Local USVI News

Bryan to Veto Minimum Wage Increase Bill For Gov’t Employees, Pointing to Tight Budget and Tens of Millions Paid This Year

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Governor Albert Bryan on Wednesday told the Consortium that he intends to veto a bill sponsored by Senator Kurt Vialet that seeks to raise the minimum wage for government employees, pointing to a tight budget that Mr. Vialet as chair of the Finance Committee approved, and tens of millions already paid to make government employees past and current whole.

Mr. Vialet last week announced the measure which aims to raise the minimum wage of government employees from $13 an hour to $15 an hour, moving their annual total from $27,040 to $32,000.

The raise would cover 971 employees and cost the government $4.5 million annually, according Jose George, post auditor of the Legislature of the Virgin Islands. The current minimum wage for private sector employees in the USVI, which Mr. Vialet’s measure does not address, is $10.50 per hour.

“With inflation and the cost of everything it’s hard for a living wage,” Mr. Vialet said, referring to the current $27,040 annual income of some government employees. “A lot of these employees, for them it’s having the ability to survive when everything is on the rise — from commodities to other goods —  everything around us.”

But Governor Bryan on Wednesday countered that while he understands times are tough, he said there are constantly union negotiations ongoing and salaries are affected by negotiation outcomes. Mr. Bryan also spoke of the fiscal year 2023 budget — approved in the Committee on Finance — that he says offers no wiggle room to accommodate the $4.5 million expense.

Mr. Bryan then expounded on his frustration. “I know times are hard and people are under pressure, but we negotiate with the unions to raise the salaries all the time, we should not be usurping the process by doing this because it’s a domino effect,” he said. “And for the chair of the Finance Committee to bring out this bill after he sent up and approved the budget is really disgraceful.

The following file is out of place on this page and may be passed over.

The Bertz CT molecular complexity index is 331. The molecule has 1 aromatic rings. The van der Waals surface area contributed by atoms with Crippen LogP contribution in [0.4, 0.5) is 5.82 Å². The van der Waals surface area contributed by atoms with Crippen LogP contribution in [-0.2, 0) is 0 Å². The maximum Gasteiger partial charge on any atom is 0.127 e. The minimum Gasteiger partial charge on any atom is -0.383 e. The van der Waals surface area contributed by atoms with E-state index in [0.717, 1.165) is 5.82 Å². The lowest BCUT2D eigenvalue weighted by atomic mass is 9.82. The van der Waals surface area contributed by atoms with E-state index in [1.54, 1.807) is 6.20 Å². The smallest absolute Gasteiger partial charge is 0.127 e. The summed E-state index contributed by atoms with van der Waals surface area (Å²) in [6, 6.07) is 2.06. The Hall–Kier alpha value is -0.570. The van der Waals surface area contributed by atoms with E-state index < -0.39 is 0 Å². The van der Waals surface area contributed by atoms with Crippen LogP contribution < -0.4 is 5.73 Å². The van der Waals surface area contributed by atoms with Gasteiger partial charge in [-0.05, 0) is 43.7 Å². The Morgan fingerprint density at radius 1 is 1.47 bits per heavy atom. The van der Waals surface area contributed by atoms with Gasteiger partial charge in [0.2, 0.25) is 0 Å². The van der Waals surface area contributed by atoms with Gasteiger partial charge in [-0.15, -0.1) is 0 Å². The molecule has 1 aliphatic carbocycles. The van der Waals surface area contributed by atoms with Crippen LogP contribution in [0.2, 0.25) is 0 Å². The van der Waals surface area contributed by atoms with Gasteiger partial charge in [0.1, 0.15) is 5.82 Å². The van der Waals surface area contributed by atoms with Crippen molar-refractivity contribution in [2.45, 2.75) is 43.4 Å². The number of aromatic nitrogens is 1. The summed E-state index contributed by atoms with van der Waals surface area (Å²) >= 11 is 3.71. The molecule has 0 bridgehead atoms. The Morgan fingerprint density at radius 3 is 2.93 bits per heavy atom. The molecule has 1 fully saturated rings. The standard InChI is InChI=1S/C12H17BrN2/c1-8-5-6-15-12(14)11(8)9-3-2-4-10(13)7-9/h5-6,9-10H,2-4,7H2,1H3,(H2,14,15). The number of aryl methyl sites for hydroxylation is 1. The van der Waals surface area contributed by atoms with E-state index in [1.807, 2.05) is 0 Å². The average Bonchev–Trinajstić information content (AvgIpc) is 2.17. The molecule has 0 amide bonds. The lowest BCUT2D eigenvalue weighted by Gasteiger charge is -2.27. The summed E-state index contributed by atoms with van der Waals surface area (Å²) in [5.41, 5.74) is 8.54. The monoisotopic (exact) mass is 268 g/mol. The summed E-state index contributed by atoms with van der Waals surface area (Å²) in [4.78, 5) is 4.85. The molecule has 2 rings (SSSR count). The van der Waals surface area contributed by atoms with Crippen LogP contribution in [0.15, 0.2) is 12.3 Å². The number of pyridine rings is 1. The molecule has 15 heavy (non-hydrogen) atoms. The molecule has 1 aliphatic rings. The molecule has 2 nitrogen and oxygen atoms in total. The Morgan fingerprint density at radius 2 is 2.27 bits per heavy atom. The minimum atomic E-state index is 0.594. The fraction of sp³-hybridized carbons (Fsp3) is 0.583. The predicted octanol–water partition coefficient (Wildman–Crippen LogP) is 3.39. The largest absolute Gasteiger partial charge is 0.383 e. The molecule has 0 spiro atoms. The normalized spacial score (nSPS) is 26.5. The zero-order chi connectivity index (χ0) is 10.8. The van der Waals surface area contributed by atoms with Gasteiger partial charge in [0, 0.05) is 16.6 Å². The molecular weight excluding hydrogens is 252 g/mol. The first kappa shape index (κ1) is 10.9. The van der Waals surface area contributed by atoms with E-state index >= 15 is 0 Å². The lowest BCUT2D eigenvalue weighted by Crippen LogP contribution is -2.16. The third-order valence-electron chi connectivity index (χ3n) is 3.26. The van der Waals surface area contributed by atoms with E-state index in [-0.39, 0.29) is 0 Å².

“All he is seeking to do is to put a spoke in our wheel for the next year because he knows we already have a tight budget coming up. This is a way of dismantling.”

The governor spoke about the roughly $40 million in payments made to government employees last year as part of a repayment of the 8 percent pay cut passed by the Legislature during the former Governor John P. de Jongh administration.

Mr. Bryan also highlighted the Steelworkers Union whose members were protesting for wage increases as per their contractual agreement.

“The contract is signed he,” he said. “If we can’t reduce the salaries [in  a union contract] when times a bad, we shouldn’t be able to increase them when times are good” and nullify a contract, he said. “Contractually when you do these things, you create ripples in the budget that we are not prepared to receive.”

Regarding the coming year, the territory’s leader expressed a level of uncertainty with the government’s financial standing, pointing to an impending global recession in 2023 that may exacerbate financial headwinds already impacting the USVI.

“I’m nervous going into next year,” he admitted. “The American economy is already slowing down and the feds raised the interest rate again and it’s going to have an impact on us. There’s going to be an impact,” he warned.

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